Was it intentional or merely organic? Was Pinterest specifically designed for a female audience or did women just flock to its concept? And when the ladies arrived, did that scare away all the dudes?
The world may never know the answers to these questions, but one thing is for sure: women love Pinterest. Of the Pinterest’s 47.8 million users, 72 percent are women. Maybe they are simply responding to Pinterest’s thing-based business model – the platform’s focus isn’t on its social aspects but on its power to catalog the visual web, which consists of photographs of stuff. Stuff is made of things, usually things for sale, which means shopping, which means women love it. But wait, dudes like stuff too, right?
A big part of Pinterest is about food, given that its most followed board is Delicious with 6.9 million followers and the most repinned pin in all of Pinterest is the 104,000+ repins for this garlic cheesy bread. Dudes love garlic cheesy bread, don’t they?
Also, Pinterest was founded by two dudes, including this one. Are they the only dudes that do the dude things that they do? Not exactly. No one may know why women took over Pinterest so quickly on the early ways of the three-year-old social media platform, but guys have been there from the start and are increasingly wading into the world of the pins and repins.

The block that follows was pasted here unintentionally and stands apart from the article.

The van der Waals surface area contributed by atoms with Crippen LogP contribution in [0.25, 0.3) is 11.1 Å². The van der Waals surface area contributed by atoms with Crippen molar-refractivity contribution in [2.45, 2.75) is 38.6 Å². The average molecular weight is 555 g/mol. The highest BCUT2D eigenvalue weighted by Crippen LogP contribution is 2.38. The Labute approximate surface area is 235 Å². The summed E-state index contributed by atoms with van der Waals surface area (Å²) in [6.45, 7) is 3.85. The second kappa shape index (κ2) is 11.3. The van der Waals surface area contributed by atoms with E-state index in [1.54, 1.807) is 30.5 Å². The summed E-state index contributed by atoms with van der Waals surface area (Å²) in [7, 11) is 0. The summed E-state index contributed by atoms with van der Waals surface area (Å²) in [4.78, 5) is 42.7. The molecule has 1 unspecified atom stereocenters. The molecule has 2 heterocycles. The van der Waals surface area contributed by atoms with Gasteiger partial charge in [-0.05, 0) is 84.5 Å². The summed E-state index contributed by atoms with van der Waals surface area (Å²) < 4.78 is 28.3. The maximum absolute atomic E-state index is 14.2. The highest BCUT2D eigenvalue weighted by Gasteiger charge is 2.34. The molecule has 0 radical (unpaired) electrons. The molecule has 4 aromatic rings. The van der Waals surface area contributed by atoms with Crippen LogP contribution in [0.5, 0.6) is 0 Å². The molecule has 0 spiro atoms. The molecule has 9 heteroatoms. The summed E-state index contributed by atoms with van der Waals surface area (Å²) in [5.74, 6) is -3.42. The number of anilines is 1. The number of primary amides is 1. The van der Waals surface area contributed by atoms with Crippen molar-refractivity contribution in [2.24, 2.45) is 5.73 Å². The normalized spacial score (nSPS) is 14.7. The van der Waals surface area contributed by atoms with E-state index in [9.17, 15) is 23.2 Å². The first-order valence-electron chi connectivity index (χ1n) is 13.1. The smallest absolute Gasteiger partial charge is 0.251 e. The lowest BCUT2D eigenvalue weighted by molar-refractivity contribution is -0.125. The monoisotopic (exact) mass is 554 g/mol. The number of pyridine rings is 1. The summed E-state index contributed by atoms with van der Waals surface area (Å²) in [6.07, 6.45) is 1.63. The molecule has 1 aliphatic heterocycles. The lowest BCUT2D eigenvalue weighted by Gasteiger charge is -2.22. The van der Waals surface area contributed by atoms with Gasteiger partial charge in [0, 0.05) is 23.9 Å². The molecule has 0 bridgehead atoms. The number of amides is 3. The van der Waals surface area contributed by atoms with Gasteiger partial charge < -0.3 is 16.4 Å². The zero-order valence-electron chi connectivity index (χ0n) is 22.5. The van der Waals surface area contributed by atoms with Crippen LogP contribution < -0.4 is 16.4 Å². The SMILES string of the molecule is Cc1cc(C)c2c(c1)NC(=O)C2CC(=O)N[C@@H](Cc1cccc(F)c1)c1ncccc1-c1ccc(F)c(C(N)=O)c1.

In fact, in the past year, male users of Pinterest have grown from 20 percent to 28 percent; still a minority, but a growing one.
As it turns out, men are responding to male-focused visual content on Pinterest, including from the boards of the NHL (1.3 million+ followers); Men’s Health Magazine (22K+ followers), the U.S. Army (7,400 followers), Gear Patrol (1,400 followers) and ManMadeDIY (5,000 followers) – and they’re moving in to stay.
Full disclosure: Gear Patrol and ManMadeDIY are Say Media content partners.
Article and image source Say Media Daily